Sri Lanka Attacks: Everything We Know About the Easter Sunday Church, Hotel Bombings

At least 290 people have been killed and more than 500 injured after a series of bombs rocked Sri Lanka on Easter Sunday in attacks that targeted multiple churches and tourist-friendly hotels.

Eight explosions hit Catholic worshippers attending Easter Mass services and guests at high-end hotels in several different locations across the Southeast Asia nation.

St. Anthony's Shrine in the capital city of Colombo, St. Sebastian's Church in Negombo and Zion Church in Batticaloa were all attacked, as were the hotels Shangri-La, the Cinnamon Grand and the Kingsbury in Colombo, where the bomber lined up at the restaurant buffet before detonating the deadly device, according to the Hindustan Times.

"He came up to the top of the queue and set off the blast," said a witness quoted in that report. "One of our managers who was welcoming guests was among those killed instantly."

The seventh explosion occurred at the New Tropical Inn hotel in the Colombo suburb of Dehiwala-Mount Lavinia, near a popular zoo. The eighth and, as of now, final blast took place at a house in Dematagoda, a suburb of Colombo. According to the Associated Press, this last bomb exploded while authorities attempted to search a suspected safe house. Three officers died in this blast.

Sri Lankan security forces secure the area around St. Anthony's Shrine in Colombo, Sri Lanka, on April 21. Stringer/Getty Images

"It was a river of blood," said N.A. Sumanapala, a shopkeeper near St. Anthony's Shrine, according to The New York Times. "The priest came out, and he was covered in blood."

Sri Lanka's junior defense minister, Ruwan Wijewardene, announced an immediate curfew, according to Reuters. "A curfew will be imposed until things settle down," he told reporters. Government officials also announced that social media apps such as WhatsApp and Facebook were blocked to prevent the spread of inaccurate information.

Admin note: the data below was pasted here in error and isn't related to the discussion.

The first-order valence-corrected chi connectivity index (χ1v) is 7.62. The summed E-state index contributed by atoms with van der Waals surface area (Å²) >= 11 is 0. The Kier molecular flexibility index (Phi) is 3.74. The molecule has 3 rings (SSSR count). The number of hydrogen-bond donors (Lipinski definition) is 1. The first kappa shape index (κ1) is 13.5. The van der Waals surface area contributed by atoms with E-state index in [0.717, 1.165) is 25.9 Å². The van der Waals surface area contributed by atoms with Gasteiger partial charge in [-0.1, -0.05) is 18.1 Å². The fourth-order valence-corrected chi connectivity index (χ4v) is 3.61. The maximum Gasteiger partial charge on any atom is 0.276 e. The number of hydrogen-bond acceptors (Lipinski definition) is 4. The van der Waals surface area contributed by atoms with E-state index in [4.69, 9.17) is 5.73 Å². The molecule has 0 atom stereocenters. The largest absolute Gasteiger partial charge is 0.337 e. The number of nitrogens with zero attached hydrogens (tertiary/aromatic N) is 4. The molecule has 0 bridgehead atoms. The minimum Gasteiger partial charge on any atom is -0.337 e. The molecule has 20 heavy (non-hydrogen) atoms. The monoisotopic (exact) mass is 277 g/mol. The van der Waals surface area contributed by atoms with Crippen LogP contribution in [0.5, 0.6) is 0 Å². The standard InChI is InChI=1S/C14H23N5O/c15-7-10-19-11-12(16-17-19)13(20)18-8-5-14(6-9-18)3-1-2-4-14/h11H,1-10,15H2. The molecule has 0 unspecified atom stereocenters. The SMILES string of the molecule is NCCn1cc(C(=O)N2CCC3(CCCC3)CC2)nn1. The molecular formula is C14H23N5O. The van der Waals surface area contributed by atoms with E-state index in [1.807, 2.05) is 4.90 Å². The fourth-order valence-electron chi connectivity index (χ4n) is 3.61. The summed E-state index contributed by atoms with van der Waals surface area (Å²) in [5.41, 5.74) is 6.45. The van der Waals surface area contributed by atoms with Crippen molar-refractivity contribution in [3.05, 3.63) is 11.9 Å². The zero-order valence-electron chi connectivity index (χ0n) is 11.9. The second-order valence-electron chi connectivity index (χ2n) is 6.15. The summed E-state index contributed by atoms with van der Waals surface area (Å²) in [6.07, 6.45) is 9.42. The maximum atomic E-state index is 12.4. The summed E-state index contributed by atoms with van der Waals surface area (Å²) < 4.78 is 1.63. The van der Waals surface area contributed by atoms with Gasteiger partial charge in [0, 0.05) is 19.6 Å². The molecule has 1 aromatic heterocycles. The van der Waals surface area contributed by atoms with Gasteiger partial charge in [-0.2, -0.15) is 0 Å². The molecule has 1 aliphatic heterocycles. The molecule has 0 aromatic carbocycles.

"Please avoid propagating unverified reports and speculation," Prime Minister Ranil Wickremesinghe said on Twitter. "The government is taking immediate steps to contain this situation."

Late Sunday evening, Sri Lankan news outlet NewsFirst reported that an un-detonated improvised explosive device had been discovered by authorities near Bandaranaike International Airport, commonly referred to as Katunayake Airport, near Colombo. The device was successfully defused, an Air Force spokesperson said.

I strongly condemn the cowardly attacks on our people today. I call upon all Sri Lankans during this tragic time to remain united and strong. Please avoid propagating unverified reports and speculation. The government is taking immediate steps to contain this situation.

— Ranil Wickremesinghe (@RW_UNP) April 21, 2019

The government said it believes that most of the blasts were carried out by suicide bombers and appear to have been a coordinated attack. Initial reports claimed that at least seven people had been detained in connection with the blasts, according to Wijewardene. However, subsequent reports from Sri Lanka said that only three or four individuals had been arrested, while some people were only questioned by authorities.